The attention of investors has been rightly focused on a solid earnings season, employment data, and the Federal Open Market Committeemeeting on Tuesday.
Unfortunately, the elements that constitute so-called risk or geopolitical premium in oil prices suffer from no distractions. Several newsworthy events, recently, represent the dots that the oil market may begin to connect to produce a significant event driven price spike in prices - potentially driving crude oil prices upwards of $200 per barrel.
The most recent dot was news on Sunday that Iran inaugurated into service four new small submarines into its naval fleet, whose design and purpose are to maneuver in the shallow waters off the coast of Iran into the vital oil shipping lanes of the Strait of Hormuz, through which 40% of the world's traded oil flows.
Make no mistake: these submarines are to be used to attack western shipping interests in the Strait, thereby shutting it down.
It is not well understood that the Strait is merely two, one-mile wide shipping lanes.
In testimony before Congress, the U.S. military has acknowledged Iran's ability to shut the Strait; however, with reassuring bravado, in the same testimony and almost the same breath, the U.S. military asserted its ability to "unblock" the Strait, as well.
An attack is assumed to come as a response to an attack by the United States and/or Israel or others on Iran's nuclear facilities, but other attack-inducing scenarios exist. The latest round of sanctions against Iran from the United Nations, European Union, and the United States seem to be squeezing the regime more than I would have expected. Imports of gasoline are being impacted, and financial restrictions are hampering commerce.
So what is an increasingly desperate, isolated, and squeezed regime to do? If North Korea is any guide, one idea would be to sink a ship or several ships. I have long maintained that Iran could be pushed to the point where they seek to take us all down with them.
"The terrorists clearly have oil installations, pipelines, and shipping interests in their sights."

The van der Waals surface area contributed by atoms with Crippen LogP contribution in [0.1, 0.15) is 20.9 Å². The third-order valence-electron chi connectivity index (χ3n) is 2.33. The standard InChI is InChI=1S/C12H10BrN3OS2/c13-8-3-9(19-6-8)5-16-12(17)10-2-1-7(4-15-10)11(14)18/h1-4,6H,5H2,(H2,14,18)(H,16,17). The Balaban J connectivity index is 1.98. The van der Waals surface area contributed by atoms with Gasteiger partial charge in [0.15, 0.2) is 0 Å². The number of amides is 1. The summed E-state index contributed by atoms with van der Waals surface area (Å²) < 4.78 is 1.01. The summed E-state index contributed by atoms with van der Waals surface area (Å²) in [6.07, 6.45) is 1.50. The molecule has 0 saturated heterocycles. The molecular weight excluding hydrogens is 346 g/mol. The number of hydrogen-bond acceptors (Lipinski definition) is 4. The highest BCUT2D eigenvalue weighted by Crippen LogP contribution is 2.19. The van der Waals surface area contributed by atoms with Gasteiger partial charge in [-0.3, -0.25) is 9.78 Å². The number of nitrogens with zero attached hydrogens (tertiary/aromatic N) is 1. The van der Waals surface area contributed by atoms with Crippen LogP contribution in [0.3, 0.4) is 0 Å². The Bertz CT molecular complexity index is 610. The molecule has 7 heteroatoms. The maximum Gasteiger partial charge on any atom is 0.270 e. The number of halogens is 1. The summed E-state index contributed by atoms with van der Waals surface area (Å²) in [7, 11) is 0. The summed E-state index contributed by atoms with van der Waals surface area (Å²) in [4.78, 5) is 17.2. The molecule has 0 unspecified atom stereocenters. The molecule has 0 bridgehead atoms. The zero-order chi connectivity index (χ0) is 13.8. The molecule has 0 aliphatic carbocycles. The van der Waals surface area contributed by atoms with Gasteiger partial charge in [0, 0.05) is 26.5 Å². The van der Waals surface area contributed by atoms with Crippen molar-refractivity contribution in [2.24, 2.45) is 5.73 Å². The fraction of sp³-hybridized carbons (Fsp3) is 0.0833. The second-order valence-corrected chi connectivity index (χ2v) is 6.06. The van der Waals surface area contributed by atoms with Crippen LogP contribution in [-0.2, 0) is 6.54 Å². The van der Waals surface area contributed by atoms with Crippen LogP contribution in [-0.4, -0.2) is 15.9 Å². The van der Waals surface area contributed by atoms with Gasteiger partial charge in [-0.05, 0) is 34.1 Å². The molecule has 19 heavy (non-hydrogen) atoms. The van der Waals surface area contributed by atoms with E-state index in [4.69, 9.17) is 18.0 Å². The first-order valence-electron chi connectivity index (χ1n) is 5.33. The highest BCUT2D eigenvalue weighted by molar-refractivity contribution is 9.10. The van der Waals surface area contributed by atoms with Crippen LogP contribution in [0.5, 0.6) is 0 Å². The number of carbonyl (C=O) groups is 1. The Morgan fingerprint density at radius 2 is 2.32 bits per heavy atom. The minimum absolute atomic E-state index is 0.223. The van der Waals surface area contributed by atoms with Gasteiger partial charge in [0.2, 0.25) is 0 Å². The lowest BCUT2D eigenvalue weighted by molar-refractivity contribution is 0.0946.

The vulnerability of the Strait of Hormuz does not lie solely with an attack by the Iranians.
There was a notable terrorist attack in the Strait last week.
The attack was the equivalent of coming out the supermarket to see your car with a big dent in the bumper and no note. A Japanese supertanker transiting the Strait suffered a bomb attack in its stern. This was confirmed by the U.A.E. on Monday, and the attackers, an Al Qaeda linked group, did leave a note by taking responsibility on their website. The ship was able to sail to port under its own power with little damage.
The terrorists clearly have oil installations, pipelines, and shipping interests in their sights.
They are aware of the economic dislocation that could be wrought through an energy price spike.
On this score, victory is theirs, if they are able to create an atmosphere of instability surrounding the supply chain. We have seen these attempts, previously, most notably the aborted attack on the Abqaiq export facility near Ras Tanura in Saudi Arabia in 2006, which is the world's oil aorta. The oil that flows through the Strait is oil that western countries count on for secure supply: Saudi Arabia, Kuwait, Southern Iraq, and U.A.E. More troubling, the country that has several million barrels of spare capacity to fill any void: Saudi Arabia is the most vulnerable.
As the situation percolates, investors need to monitor the stories out of the region. There is inherent event-risk that is substantial. If news were to hit the tape that there was an attack in the Strait of Hormuz, traders are going to buy oil first and ask questions later. The initial surge would likely involve a doubling of prices with further gains ensuing as details emerge about the severity of the attack and the status of navigability. Sophisticated investors routinely buy some energy price spike protection as a portfolio hedge.
Thankfully, for now, the situation is not on the boil. But the region remains a tinder box. The small stories that I have noted here may turn out to be the precursor to the big story later.
John P. Kilduff is a Partner with Again Capital LLC. He's also a CNBC contributor.